The United States’ Securities and Exchanges Commission [SEC] has already started to take action with regard to initial coin offerings this year. The first move this year was to charge a convicted criminal for conducting a “fraudulent ICO using a fake identity,” one that raised over $30 million, according to an official website. The most recent action was reported on 21 January, a day when the commission charged Opporty International, a blockchain-based B2B marketplace, for conducting a “fraudulent” ICO that raised around $600,000.
While the commission has started to take action recently, there are some speculators in the crypto-community expecting big projects to face scrutiny for conducting an initial coin offering, similar to that of EOS. A report by Messari claimed that the coins that could face a similar fate would be Cosmos, Basic Attention Token, and Tezos, adding that they could “expect leniency.”
Brendan Eich, CEO and President of Brave, recently spoke about whether Basic Attention Token [BAT] would meet the Howey Test, a test used by the SEC to determine whether or not a token is a security. To this, Eich responded that the team has “no concerns” as they complied by the rules present at the time of sale, adding that they’ve “never had any problems” and that they’ve been “compliant ever since.”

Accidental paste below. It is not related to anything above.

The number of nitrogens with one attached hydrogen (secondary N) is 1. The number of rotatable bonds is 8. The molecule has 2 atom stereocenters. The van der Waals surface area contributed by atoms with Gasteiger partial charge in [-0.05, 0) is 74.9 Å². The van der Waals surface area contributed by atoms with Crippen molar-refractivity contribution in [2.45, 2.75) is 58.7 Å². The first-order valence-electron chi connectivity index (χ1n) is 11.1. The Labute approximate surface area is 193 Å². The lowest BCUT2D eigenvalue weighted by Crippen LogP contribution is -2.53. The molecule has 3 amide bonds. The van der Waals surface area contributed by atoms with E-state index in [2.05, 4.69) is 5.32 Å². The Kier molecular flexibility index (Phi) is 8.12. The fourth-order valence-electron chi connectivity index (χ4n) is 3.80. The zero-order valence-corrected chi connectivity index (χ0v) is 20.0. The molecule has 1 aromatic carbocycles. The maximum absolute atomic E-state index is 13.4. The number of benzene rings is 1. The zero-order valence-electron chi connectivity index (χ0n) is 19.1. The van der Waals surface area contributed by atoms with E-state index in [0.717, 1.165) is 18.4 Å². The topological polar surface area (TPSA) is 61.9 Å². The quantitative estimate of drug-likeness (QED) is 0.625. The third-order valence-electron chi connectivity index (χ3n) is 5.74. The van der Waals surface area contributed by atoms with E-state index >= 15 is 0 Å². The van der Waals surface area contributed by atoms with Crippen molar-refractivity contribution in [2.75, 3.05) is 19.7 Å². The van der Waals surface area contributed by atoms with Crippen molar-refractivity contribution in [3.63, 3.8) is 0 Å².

Commenting on the SEC’s action against the Kin ICO, he stated that the team behind the project, Kik Interactive, got into “big trouble” because the team had not responded to the commission’s July 2017 DAO report, adding that they did not take it into account in their later sale. He went on to say,
“[…] we don’t have concerns but I’m not going to play lawyer on your show because I think that would be bad for me and for the listeners and I need to be paying a lot more if I were a lawyer.”
Subsequently, the CEO also spoke about Telegram and its case with the ICO, stating that “Telegram or recent sales is that they came out after further guidance and clarification and actual frameworks” from the regulatory authority.
“And if they didn’t take those into account then there’s no, sort of, ex post facto law protection, retroactive law protection. so that’s their problem, not ours […] the difficulty I think for newer projects is that they have to do things in a different order in order to operate in the US.”
He added that the United States has “two minds on crypto,” adding that this is clear with the way regulators dealt with Facebook’s Libra, remarking that there is “a lot of antipathy towards Facebook.” He went on to state that the hostile attitude towards Facebook would have “spillover effects on other cryptos.”
“in Asia or […] the rest of the world, you can do aggressive crypto projects and get uptake quickly. The innovation is moving out of the US and this is not an original point […] I think the regulators are mostly doing their job […] that’s defined by the legislature and the legislature outside of the state of Wyoming seems not to be Pro crypto.”